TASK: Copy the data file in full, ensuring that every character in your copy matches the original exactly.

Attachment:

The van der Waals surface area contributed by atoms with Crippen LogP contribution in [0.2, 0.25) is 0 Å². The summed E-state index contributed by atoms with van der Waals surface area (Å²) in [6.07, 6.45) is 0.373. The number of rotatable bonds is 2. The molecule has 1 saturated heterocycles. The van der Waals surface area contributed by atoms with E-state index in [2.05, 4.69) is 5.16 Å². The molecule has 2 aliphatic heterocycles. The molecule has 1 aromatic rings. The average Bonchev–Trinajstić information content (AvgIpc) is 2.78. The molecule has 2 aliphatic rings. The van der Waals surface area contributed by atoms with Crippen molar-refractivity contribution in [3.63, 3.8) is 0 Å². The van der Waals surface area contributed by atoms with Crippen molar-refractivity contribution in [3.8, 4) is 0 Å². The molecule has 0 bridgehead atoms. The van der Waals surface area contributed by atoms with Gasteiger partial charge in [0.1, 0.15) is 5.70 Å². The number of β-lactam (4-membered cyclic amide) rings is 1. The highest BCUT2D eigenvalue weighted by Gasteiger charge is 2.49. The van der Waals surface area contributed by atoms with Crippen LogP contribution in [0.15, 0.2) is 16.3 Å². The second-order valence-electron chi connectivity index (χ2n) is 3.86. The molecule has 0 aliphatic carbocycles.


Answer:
The van der Waals surface area contributed by atoms with Crippen LogP contribution in [0.2, 0.25) is 0 Å². The summed E-state index contributed by atoms with van der Waals surface area (Å²) in [6.07, 6.45) is 0.373. The number of rotatable bonds is 2. The molecule has 1 saturated heterocycles. The van der Waals surface area contributed by atoms with E-state index in [2.05, 4.69) is 5.16 Å². The molecule has 2 aliphatic heterocycles. The molecule has 1 aromatic rings. The average Bonchev–Trinajstić information content (AvgIpc) is 2.78. The molecule has 2 aliphatic rings. The van der Waals surface area contributed by atoms with Crippen molar-refractivity contribution in [3.63, 3.8) is 0 Å². The van der Waals surface area contributed by atoms with Crippen molar-refractivity contribution in [3.8, 4) is 0 Å². The molecule has 0 bridgehead atoms. The van der Waals surface area contributed by atoms with Gasteiger partial charge in [0.1, 0.15) is 5.70 Å². The number of β-lactam (4-membered cyclic amide) rings is 1. The highest BCUT2D eigenvalue weighted by Gasteiger charge is 2.49. The van der Waals surface area contributed by atoms with Crippen LogP contribution in [0.15, 0.2) is 16.3 Å². The second-order valence-electron chi connectivity index (χ2n) is 3.86. The molecule has 0 aliphatic carbocycles.